February 1, 2014
We've all seen — and drooled — over gardens that feature a massive, aged specimen tree. If your garden came with a showstopper, consider yourself lucky (and quit lighting it, because you're just rubbing it in.)
There's nothing like being shaded by a massive oak or watching the blue sky peek through a blazing big leaf maple in fall, especially when you consider how many years — or hundreds of years — it took to mature. It's as if that tree was waiting for you to arrive.
For the rest of us who don't have 200 years to wait, there are fantastic alternatives. They may not get 100 feet tall and wide in your lifetime, but that doesn't make them less desirable. In fact, it can make them easier garden guests.
Deciding which specimen tree to select for your garden takes some patience and research, but the rewards are great. The hard part is convincing yourself that running down to your local nursery is not the first move. It's not. In fact, it could be your last move.
The key to successfully selecting the perfect patio or specimen tree is to get out a piece of paper and answer the following questions honestly and succinctly. If you can do that, you will be a gigantic step ahead of the tree-buying curve (and crowd). And then, OK, you can talk to your nurseryman. Here's the information to take with you.
- Sun and heat: Will you tree be exposed to a lot or a little?
- Soil: Is yours in working order, or do you have some amending to do?
- Water: Is your irrigation system in good shape? Don't plant anything if your only plan is to hand water. It's the horticultural kiss of death.
- Location: Will your tree be in the middle of a stone patio? In a bed? In a container? How big of a container?
- Size: What ultimate height and width is ideal? (This is a very common oversight. Don't buy a tree that will become a pruning nightmare or — worse — will require expensive removal in a few years because it's simply too big or blocks your neighbor's view.)
- Function: Do you want your tree to cast shade in summer but let in light in winter? Do you want to sit underneath it or next to it? Does it need to screen out an unsightly view or not block an attractive view?
- Maintenance: How and who will handle care and pruning?
- Nice-to-have amenities: Do you want flowers? Fall leaf color? Fragrance? Edible fruit? Interesting bark?
Now comes the fun part. What are some options? Since sun is such a make it or break it growing factor, let's group a few choices by exposure.
If your tree would have plenty of sunshine, especially in the afternoon, you have a world of choices. Consider a fruit tree if you're into that kind of thing: citrus is lush and evergreen all year, pomegranates sport red fruit and yellow leaves in fall, and persimmons offer summer shade and unparalleled winter interest. Fruit trees require pruning, watering, feeding, and harvesting. If you prefer a less taxing tree, consider the smallish pink honey myrtle (Melaleuca nesophila), which has distinctive peeling bark and pink flowers. This Australian native is drought tolerant, easy, and different. Other contenders with showy bark include the crape myrtles, paperbark maples, and manzanitas.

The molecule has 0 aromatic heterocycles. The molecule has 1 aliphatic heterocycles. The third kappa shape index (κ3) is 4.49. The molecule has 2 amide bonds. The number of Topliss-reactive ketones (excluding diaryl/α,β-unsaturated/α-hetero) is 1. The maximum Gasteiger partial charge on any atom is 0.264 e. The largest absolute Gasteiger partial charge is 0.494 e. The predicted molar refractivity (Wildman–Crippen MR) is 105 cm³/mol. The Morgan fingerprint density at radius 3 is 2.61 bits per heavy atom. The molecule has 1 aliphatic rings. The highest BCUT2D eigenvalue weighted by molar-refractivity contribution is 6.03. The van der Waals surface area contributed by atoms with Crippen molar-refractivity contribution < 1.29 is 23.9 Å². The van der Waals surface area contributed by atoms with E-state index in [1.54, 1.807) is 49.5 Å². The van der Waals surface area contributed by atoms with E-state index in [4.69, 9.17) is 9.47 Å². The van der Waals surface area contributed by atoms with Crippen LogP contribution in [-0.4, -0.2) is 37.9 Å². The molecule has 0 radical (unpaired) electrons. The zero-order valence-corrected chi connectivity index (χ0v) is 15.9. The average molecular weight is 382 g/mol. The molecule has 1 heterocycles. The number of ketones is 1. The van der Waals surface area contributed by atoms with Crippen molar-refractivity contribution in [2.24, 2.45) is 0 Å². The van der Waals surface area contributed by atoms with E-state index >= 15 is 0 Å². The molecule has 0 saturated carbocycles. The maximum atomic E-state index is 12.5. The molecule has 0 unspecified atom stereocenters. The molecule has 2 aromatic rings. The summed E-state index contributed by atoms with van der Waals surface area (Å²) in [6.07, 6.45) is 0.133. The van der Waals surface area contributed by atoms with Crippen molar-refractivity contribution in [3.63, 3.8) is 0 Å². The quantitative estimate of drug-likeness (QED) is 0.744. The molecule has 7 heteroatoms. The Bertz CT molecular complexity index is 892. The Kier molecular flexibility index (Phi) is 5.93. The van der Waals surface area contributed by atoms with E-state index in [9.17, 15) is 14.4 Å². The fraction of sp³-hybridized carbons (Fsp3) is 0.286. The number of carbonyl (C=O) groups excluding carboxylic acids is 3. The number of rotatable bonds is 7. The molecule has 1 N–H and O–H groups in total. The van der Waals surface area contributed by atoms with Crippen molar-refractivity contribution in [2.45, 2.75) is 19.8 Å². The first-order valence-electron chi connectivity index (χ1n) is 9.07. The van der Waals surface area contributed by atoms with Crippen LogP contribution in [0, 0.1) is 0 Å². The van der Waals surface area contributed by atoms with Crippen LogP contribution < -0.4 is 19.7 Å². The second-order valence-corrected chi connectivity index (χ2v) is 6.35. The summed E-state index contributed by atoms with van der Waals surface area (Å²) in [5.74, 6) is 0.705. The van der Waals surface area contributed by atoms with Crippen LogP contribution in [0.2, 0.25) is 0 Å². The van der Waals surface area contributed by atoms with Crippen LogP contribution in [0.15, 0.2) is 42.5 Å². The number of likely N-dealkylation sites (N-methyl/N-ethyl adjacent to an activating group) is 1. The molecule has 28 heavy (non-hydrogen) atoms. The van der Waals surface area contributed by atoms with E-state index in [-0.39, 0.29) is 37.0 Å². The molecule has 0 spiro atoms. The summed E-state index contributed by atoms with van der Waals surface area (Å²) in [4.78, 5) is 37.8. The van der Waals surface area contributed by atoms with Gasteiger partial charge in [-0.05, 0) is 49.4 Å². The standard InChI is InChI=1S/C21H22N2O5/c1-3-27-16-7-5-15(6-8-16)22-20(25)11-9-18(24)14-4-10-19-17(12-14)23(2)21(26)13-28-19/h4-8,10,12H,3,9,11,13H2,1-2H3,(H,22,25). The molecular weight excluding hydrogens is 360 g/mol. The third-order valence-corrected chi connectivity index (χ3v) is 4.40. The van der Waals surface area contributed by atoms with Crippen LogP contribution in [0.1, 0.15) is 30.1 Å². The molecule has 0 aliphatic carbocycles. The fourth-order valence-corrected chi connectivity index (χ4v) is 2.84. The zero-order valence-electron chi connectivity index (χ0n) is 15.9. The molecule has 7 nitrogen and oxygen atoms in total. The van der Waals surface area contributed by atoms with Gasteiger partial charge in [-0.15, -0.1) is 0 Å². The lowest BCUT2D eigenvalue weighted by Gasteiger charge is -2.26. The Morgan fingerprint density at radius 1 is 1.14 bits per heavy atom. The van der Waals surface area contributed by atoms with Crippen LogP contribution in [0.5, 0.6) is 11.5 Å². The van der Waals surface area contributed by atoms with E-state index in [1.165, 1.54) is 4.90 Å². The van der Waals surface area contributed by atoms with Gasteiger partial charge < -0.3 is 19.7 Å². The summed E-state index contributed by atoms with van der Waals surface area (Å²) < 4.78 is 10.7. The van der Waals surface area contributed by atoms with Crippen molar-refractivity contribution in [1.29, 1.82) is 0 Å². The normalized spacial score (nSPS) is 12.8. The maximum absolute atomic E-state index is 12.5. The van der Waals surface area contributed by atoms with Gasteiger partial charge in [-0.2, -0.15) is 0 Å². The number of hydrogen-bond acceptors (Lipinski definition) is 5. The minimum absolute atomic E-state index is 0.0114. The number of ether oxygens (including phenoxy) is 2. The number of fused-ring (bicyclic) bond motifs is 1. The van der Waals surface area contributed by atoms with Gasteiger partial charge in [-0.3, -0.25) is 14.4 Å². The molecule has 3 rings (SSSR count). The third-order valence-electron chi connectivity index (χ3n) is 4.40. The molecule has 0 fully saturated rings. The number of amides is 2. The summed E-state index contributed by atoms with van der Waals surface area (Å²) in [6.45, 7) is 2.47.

A particularly attractive manzanita is "Dr. Hurd," which has handsome burgundy arms. (Note: Manzanitas require extra patience, since they aren't known for speedy growth rates.) The crab-apples are outstanding flowering trees and come in a diverse array of sizes and shapes, including weeping, rounded, spreading, upright, vase-shaped, and pyramidal. If you've got a wall where you can highlight a tree's shadow, it's hard to beat the gnarly, twisted branches of Harry Lauder's walking stick.
Dappled light coupled with cooler conditions and a little more water provides the perfect growing condition for the redbuds and dogwoods. Give them a little extra water and some afternoon protection from blazing sun, and then stand back and enjoy their immense beauty. One eastern redbud (Cercis canadensis "Forest Pansy") is particularly stunning, with magenta flowers in spring and green and burgundy heart-shaped leaves all season. Or try the underused witch hazel (Hamamelis x intermedia). Keep it well watered and you will be rewarded with interesting and fragrant yellow flowers followed by colorful fall foliage.